The new education policy 2020 has announced the use of schools and school complexes after school hours and public library spaces for adult education courses, community engagement and enrichment activities.

  • Free Boarding Facilities:

The policy has announced that free boarding facilities will be built, at par with the standards of Jawahar Navodaya Vidyalayas, particularly for students who from socio-economically disadvantaged backgrounds

  • Robust Teacher Recruitment and Career Path:

Teachers will be recruited through robust, transparent processes. Promotions will be merit-based, with a mechanism for multi-source periodic performance appraisals and available progression paths to become educational administrators or teacher educators. A common National Professional Standards for Teachers (NPST) will be developed by the National Council for Teacher Education by 2022, in consultation with NCERT, SCERTs, teachers and expert organizations from across levels and regions.

  • Standard-setting and Accreditation for School Education:

NEP 2020 envisages clear, separate systems for policy making, regulation, operations, and academic matters. States/UTs will set up independent State School Standards Authority (SSSA). Transparent public self-disclosure of all the basic regulatory information, as laid down by the SSSA, will be used extensively for public oversight and accountability. The SCERT will develop a School Quality Assessment and Accreditation Framework (SQAAF) through consultations with all stakeholders.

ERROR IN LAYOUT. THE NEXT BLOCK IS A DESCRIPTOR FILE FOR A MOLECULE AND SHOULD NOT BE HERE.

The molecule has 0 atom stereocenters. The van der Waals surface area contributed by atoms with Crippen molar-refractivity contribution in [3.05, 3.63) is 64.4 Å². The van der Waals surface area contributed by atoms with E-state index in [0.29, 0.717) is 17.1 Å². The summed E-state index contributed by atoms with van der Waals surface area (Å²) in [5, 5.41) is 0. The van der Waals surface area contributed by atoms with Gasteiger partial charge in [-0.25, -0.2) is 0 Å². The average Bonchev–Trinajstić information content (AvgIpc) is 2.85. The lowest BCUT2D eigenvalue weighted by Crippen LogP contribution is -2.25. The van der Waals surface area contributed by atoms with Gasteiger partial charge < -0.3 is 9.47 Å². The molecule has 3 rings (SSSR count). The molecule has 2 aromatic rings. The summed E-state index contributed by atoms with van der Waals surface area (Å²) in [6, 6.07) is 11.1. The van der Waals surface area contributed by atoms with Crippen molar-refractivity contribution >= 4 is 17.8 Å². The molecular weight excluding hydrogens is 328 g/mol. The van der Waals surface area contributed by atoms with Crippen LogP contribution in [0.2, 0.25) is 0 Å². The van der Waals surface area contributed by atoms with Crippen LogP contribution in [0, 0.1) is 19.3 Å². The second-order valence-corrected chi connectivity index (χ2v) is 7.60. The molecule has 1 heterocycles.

Speaking to media in New Delhi yesterday after the Cabinet approved the New Education Policy 2020, the Union Minister for Human Resource Development Shri Ramesh Pokhariyal said that the NEP was drawn up after the largest consultation and discussion process of its kind in the country. He also added that more than 2 lakh suggestions were received after the draft was placed in public domain for consultations. It is to be noted that the consultation process took place via multiple avenues including a dedicated web portal for the cause, several education dialogues with the members of parliament and leaders of local government across India.